Now all of this we have just now gone over is the backdrop and basis for Paul’s command starting in verse 12, where he finally at long last tells us what we should be doing. And he only says what we should for two verses - verses 12 and 13. Verse 14 isn’t a command, rather it is an explanation, and indeed in a sense it serves to summarize Paul’s entire response to the charge in verse 1 that his doctrine of salvation by grace alone, through faith alone, faith in the work of Christ alone, may then lead to rampant, unchecked sin.
It is important that we understand that verse 14 is not a result of us doing what verses 12 and 13 command, but the cause for our obeying them in the first place! This idea of sin not being master over us as a result of us not letting sin reign, or on account of us not presenting our members to sins as instruments of unrighteousness has no power, no ability, it is of no help to us whatsoever, and can only leave us confused and depressed and dejected! No, to make this an if/then, if you don’t let sin reign, then it won’t be your master, is to preach salvation by works, it makes us the saviour of our selves – a thing Paul has already labored for several chapters to disabuse, telling us most plainly that we cannot save ourselves, Rom 3:23 “for all have sinned and fall short of the glory of God”! It is something like saying “I am wet because I got wet”, it is nonsense and doesn’t really say anything useful at all.
But what Paul does say in Romans 6:14 is a most glorious and amazing truth, far beyond something that any mere man might come up with on his own:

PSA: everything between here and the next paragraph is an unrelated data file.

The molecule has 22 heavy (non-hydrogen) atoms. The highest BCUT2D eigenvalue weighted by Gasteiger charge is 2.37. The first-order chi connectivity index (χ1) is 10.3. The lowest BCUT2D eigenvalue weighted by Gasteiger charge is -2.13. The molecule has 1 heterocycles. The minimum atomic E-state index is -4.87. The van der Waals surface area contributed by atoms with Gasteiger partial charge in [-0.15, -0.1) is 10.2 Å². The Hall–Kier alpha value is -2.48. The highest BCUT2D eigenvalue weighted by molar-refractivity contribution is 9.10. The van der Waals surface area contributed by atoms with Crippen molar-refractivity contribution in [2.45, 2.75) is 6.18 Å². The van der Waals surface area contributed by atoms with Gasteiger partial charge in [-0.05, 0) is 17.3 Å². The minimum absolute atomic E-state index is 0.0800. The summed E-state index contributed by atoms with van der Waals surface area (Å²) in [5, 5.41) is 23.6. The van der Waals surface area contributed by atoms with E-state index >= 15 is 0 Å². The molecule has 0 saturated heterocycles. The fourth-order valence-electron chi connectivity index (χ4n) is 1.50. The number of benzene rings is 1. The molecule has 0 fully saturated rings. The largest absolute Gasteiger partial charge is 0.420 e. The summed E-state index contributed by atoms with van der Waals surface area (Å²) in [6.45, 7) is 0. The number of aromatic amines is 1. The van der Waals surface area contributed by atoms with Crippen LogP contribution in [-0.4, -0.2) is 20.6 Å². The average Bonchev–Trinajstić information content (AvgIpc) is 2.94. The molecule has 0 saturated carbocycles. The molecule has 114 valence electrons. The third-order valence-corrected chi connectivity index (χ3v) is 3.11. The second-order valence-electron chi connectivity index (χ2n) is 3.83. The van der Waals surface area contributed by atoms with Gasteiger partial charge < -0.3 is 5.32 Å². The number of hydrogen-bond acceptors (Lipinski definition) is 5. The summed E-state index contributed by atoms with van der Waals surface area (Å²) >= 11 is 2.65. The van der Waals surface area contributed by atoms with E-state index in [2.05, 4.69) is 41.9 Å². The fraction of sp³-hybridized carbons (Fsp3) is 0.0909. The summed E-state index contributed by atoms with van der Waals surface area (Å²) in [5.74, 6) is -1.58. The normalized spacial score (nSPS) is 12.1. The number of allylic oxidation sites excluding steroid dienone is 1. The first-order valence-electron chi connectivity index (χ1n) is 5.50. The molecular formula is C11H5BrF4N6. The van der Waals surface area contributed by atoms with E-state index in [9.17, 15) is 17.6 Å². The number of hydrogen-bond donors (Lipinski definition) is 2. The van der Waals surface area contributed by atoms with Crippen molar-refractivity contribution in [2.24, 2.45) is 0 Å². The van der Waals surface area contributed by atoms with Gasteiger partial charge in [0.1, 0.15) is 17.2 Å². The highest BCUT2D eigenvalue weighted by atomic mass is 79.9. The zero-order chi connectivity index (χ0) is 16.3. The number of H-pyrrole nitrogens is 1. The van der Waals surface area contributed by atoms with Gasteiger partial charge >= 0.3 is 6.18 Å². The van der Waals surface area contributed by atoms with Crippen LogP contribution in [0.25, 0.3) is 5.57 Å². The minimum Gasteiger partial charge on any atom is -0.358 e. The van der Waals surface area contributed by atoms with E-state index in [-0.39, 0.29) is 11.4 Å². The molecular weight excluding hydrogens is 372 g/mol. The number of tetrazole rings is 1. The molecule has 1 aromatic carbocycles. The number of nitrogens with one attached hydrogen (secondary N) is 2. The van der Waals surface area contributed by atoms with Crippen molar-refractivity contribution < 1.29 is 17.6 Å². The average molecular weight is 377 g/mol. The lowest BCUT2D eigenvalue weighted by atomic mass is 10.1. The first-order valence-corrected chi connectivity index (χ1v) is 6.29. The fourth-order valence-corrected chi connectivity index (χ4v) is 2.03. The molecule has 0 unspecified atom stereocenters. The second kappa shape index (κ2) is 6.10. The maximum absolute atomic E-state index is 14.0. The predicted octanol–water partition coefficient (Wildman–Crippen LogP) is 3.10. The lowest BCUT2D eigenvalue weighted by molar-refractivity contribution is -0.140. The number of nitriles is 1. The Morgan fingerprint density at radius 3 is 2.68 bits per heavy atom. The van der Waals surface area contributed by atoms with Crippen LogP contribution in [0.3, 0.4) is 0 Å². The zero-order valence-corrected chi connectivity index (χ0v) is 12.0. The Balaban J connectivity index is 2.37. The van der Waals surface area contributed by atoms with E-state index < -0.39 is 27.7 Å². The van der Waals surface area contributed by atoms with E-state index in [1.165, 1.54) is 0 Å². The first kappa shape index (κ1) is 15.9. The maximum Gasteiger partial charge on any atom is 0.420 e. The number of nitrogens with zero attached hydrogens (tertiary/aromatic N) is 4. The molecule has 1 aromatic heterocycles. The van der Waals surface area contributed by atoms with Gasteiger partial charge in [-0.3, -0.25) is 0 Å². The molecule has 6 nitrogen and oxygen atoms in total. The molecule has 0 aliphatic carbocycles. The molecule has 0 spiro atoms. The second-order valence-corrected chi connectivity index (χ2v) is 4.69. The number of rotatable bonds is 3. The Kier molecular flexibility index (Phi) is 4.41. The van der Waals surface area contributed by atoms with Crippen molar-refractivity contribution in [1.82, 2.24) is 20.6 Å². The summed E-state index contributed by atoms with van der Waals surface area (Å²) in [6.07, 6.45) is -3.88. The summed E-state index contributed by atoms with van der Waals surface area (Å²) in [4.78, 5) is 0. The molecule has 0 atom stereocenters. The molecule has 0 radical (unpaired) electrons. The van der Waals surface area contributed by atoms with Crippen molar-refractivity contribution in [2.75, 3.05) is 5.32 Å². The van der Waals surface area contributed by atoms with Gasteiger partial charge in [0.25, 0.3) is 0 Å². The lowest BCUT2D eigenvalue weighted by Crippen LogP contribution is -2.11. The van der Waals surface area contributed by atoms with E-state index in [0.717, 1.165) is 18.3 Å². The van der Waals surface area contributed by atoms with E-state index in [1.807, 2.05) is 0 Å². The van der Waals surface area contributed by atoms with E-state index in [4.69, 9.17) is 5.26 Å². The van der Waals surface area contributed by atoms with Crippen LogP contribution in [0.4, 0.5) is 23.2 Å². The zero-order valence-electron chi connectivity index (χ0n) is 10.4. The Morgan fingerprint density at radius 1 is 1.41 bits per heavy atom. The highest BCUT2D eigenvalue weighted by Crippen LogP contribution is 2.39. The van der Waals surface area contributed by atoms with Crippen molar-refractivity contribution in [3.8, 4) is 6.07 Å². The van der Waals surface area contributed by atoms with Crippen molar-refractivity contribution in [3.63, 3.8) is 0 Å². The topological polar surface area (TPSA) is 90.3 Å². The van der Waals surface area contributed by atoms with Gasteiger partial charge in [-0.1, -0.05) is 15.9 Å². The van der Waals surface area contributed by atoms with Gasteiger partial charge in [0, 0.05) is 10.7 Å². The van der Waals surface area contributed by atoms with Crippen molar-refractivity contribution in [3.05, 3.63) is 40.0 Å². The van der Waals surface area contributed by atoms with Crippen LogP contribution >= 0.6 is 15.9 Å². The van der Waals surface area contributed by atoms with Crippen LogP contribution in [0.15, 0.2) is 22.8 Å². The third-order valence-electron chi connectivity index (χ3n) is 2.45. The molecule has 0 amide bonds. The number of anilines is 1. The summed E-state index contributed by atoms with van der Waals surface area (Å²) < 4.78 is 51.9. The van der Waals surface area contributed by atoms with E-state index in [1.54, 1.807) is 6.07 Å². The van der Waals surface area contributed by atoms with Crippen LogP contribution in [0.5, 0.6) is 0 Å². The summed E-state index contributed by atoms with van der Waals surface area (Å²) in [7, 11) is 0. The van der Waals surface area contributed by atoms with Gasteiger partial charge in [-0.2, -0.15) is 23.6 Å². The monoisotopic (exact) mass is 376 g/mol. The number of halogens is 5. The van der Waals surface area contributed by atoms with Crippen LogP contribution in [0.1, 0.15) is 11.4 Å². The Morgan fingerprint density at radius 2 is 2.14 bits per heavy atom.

For sin shall not be master over you, for you are not under law but under grace.
What promise! What glory! What hope!
Why is it that we are commanded to not let sin reign in our mortal bodies, to not go on presenting our members to sin as instruments of unrighteousness? Why are we instead to present ourselves to God as those alive from the dead, and our members as instruments of righteousness to God?
Because “sin shall not be master over us”. This is a certainty, not a possibility. We are back to an indicative, a statement of fact. Sin shall not be master over you, because it will not be allowed to be master over you, it has no right to be master over you.
Remember, we died with Christ (Rom 6:8), and Rom 6:7 declared to us already that “... he who has died has been justified from sin.”
Paul had revealed in Romans 5:21 “...that, as sin reigned in death, even so grace would reign through righteousness to eternal life through Jesus Christ our Lord.”
This “Lord” idea is incredibly important – far more than many people realize. God, as Lord, declared in Isaiah 49, “My glory I will not give to another.” When we “confess with your mouth Jesus as Lord, and believe in your heart that God raised Him from the dead” from Romans 10:9, we are giving ourselves over wholly and completely to Jesus as Lord. He is our master, now, He is, says Jude 4, “...our only Master and Lord, Jesus Christ.” There is an exclusivity to His lordship, and He does not share, nor does He accept mere remnants.
Not only that, but God chose us for Himself, before the foundation of the world, Ephesians 1:4 declares, He chose us, He predestined us, He called us, He justified us, He glorified us (Rom 8:30).
Sin is unable to wrest control away from Jesus, it is unable to supplant Him as Lord. It shall not be master over you, says Paul, it can only fail as a would-be usurper to the throne.
Because God is sovereign, because although sin through the Law increased, “grace abounded all the more”! Sin is fully incapable of reigning over us ever again! Whereas sin may only increase, grace super-abounds, to the point that it cannot be contained!
And do take note, Paul is very specific in his language here – he is talking about you yourself, not your body here. Unlike the unthinking animals who were not made in the image of God, without the breath of life directly from God, you yourself may control your body, rather than being controlled by it.